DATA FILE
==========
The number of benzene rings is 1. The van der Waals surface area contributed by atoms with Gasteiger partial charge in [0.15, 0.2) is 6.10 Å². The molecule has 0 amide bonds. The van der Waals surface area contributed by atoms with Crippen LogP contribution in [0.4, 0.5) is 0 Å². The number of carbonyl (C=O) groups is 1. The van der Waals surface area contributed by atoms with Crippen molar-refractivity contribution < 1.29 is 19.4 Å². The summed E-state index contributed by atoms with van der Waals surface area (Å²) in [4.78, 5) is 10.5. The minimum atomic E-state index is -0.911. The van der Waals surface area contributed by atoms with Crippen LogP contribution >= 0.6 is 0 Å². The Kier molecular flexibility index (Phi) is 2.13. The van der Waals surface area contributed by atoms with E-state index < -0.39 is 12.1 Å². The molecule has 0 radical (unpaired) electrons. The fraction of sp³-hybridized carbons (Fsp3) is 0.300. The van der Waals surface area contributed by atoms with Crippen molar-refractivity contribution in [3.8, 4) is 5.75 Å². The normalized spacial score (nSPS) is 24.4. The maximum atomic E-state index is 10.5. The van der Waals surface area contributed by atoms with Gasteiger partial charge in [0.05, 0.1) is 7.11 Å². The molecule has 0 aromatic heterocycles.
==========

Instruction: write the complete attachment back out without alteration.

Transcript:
The number of benzene rings is 1. The van der Waals surface area contributed by atoms with Gasteiger partial charge in [0.15, 0.2) is 6.10 Å². The molecule has 0 amide bonds. The van der Waals surface area contributed by atoms with Crippen LogP contribution in [0.4, 0.5) is 0 Å². The number of carbonyl (C=O) groups is 1. The van der Waals surface area contributed by atoms with Crippen molar-refractivity contribution < 1.29 is 19.4 Å². The summed E-state index contributed by atoms with van der Waals surface area (Å²) in [4.78, 5) is 10.5. The minimum atomic E-state index is -0.911. The van der Waals surface area contributed by atoms with Crippen LogP contribution >= 0.6 is 0 Å². The Kier molecular flexibility index (Phi) is 2.13. The van der Waals surface area contributed by atoms with E-state index < -0.39 is 12.1 Å². The molecule has 0 radical (unpaired) electrons. The fraction of sp³-hybridized carbons (Fsp3) is 0.300. The van der Waals surface area contributed by atoms with Crippen molar-refractivity contribution in [3.8, 4) is 5.75 Å². The normalized spacial score (nSPS) is 24.4. The maximum atomic E-state index is 10.5. The van der Waals surface area contributed by atoms with Gasteiger partial charge in [0.05, 0.1) is 7.11 Å². The molecule has 0 aromatic heterocycles.